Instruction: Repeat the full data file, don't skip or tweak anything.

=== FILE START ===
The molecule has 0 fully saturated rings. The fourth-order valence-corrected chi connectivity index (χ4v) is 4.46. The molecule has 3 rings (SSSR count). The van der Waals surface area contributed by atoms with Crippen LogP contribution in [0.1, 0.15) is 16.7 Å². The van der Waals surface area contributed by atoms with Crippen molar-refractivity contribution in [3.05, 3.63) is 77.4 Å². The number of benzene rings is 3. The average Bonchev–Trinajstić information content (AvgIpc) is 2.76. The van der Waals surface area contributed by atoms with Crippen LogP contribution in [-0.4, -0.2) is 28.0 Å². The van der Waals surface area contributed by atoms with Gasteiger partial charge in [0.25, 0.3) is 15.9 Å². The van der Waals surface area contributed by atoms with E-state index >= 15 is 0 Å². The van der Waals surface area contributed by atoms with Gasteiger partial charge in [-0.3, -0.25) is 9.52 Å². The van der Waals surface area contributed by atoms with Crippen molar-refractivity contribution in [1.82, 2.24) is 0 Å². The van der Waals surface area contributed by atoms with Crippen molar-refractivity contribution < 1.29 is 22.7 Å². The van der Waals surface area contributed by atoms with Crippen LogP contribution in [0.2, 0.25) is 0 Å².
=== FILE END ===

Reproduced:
The molecule has 0 fully saturated rings. The fourth-order valence-corrected chi connectivity index (χ4v) is 4.46. The molecule has 3 rings (SSSR count). The van der Waals surface area contributed by atoms with Crippen LogP contribution in [0.1, 0.15) is 16.7 Å². The van der Waals surface area contributed by atoms with Crippen molar-refractivity contribution in [3.05, 3.63) is 77.4 Å². The number of benzene rings is 3. The average Bonchev–Trinajstić information content (AvgIpc) is 2.76. The van der Waals surface area contributed by atoms with Crippen LogP contribution in [-0.4, -0.2) is 28.0 Å². The van der Waals surface area contributed by atoms with Gasteiger partial charge in [0.25, 0.3) is 15.9 Å². The van der Waals surface area contributed by atoms with E-state index >= 15 is 0 Å². The van der Waals surface area contributed by atoms with Gasteiger partial charge in [-0.3, -0.25) is 9.52 Å². The van der Waals surface area contributed by atoms with Crippen molar-refractivity contribution in [1.82, 2.24) is 0 Å². The van der Waals surface area contributed by atoms with Crippen molar-refractivity contribution < 1.29 is 22.7 Å². The van der Waals surface area contributed by atoms with Crippen LogP contribution in [0.2, 0.25) is 0 Å².